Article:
Full Text Available Tools to predict death or spontaneous survival are necessary to inform liver transplantation (LTx decisions in pediatric acute liver failure (PALF, but such tools are not available. Recent data suggest that immune/inflammatory dysregulation occurs in the setting of acute liver failure. We hypothesized that specific, dynamic, and measurable patterns of immune/inflammatory dysregulation will correlate with outcomes in PALF.We assayed 26 inflammatory mediators on stored serum samples obtained from a convenience sample of 49 children in the PALF study group (PALFSG collected within 7 days after enrollment. Outcomes were assessed within 21 days of enrollment consisting of spontaneous survivors, non-survivors, and LTx recipients. Data were subjected to statistical analysis, patient-specific Principal Component Analysis (PCA, and Dynamic Bayesian Network (DBN inference.Raw inflammatory mediator levels assessed over time did not distinguish among PALF outcomes. However, DBN analysis did reveal distinct interferon-gamma-related networks that distinguished spontaneous survivors from those who died. The network identified in LTx patients pre-transplant was more like that seen in spontaneous survivors than in those who died, a finding supported by PCA.The application of DBN analysis of inflammatory mediators in this small patient sample appears to differentiate survivors from non-survivors in PALF. Patterns associated with LTx pre-transplant were more like those seen in spontaneous survivors than in those who died. DBN-based analyses might lead to a better prediction of outcome in PALF, and could also have more general utility in other complex diseases with an inflammatory etiology.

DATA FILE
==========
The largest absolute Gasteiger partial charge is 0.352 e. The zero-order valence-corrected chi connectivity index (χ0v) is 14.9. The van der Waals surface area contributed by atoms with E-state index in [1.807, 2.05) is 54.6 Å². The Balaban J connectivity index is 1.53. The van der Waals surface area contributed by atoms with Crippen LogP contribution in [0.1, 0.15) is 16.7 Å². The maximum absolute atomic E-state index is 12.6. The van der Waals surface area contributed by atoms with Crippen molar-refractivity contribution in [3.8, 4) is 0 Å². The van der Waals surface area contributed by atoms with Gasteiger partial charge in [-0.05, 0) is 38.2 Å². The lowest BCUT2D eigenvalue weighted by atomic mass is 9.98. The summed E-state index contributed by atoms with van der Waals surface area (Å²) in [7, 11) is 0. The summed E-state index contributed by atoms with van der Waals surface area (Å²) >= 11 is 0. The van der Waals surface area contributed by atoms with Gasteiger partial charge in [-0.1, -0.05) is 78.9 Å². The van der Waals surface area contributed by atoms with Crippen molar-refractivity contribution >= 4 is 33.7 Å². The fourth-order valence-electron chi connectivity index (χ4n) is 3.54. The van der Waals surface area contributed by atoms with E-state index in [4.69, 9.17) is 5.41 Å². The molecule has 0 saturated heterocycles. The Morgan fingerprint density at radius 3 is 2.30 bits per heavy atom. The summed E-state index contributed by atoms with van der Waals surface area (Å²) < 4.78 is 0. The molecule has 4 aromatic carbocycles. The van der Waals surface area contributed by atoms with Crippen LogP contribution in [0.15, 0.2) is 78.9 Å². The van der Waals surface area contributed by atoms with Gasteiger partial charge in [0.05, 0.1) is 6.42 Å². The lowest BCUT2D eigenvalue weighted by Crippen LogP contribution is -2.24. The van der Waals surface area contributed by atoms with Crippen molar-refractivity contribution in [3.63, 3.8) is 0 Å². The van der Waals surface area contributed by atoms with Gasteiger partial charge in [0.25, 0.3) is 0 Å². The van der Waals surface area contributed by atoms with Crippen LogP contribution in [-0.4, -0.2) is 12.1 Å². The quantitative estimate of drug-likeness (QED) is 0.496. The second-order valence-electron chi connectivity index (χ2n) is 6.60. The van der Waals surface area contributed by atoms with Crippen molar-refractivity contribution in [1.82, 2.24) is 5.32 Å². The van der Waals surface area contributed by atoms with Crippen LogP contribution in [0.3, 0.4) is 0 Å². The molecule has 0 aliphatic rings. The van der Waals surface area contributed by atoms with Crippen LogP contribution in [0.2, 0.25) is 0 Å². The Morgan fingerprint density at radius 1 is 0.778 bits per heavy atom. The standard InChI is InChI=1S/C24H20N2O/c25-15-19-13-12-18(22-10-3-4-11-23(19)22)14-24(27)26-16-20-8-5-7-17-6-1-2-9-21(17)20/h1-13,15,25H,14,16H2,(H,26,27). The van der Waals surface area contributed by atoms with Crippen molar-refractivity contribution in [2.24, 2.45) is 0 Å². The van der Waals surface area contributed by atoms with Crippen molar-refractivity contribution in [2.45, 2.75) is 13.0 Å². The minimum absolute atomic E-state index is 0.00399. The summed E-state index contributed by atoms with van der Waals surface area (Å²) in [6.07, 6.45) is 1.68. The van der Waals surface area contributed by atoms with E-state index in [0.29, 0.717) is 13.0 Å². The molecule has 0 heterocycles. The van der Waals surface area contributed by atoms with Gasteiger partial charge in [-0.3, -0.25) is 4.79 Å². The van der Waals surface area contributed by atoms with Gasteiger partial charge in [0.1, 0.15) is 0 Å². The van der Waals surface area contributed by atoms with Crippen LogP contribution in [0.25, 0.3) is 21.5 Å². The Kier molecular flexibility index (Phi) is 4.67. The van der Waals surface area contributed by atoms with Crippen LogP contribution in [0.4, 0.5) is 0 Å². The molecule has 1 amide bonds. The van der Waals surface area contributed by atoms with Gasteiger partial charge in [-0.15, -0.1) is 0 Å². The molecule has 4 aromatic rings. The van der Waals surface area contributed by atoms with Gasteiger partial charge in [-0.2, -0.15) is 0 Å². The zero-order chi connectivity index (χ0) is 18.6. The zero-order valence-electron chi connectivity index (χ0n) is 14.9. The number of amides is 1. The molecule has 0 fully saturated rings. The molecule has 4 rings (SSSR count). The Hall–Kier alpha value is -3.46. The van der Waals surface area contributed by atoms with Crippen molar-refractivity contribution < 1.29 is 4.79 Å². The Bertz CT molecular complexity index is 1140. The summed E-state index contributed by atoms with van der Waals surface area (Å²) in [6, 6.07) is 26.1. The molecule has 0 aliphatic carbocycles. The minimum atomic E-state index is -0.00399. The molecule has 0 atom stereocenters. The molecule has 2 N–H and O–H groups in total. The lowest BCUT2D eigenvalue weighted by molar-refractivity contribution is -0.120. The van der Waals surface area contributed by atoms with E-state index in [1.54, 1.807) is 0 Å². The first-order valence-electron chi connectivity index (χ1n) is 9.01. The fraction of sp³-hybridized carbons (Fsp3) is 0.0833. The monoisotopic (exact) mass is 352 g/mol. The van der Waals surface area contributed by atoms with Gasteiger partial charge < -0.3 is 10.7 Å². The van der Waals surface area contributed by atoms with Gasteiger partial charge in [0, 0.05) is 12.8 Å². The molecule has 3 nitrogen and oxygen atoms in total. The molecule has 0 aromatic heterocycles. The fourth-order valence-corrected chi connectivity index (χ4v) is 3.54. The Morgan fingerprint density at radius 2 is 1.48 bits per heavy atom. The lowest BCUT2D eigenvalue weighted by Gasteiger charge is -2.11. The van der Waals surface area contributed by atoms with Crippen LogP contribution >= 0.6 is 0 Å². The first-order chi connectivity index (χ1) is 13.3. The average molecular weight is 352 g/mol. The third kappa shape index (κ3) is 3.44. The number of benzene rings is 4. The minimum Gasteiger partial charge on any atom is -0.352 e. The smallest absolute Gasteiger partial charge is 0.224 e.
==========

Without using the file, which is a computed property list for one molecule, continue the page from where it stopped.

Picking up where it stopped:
11. Lycopene rich extract from red guava (Psidium guajava L.) displays anti-inflammatory and antioxidant profile by reducing suggestive hallmarks of acute inflammatory response in mice.

    Science.gov (United States)

    Vasconcelos, Andreanne G; Amorim, Adriany das G N; Dos Santos, Raimunda C; Souza, Jessica Maria T; de Souza, Luan Kelves M; Araújo, Thiago de S L; Nicolau, Lucas Antonio D; de Lima Carvalho, Lucas; de Aquino, Pedro Everson A; da Silva Martins, Conceição; Ropke, Cristina D; Soares, Pedro Marcos G; Kuckelhaus, Selma Aparecida S; Medeiros, Jand-Venes R; Leite, José Roberto de S A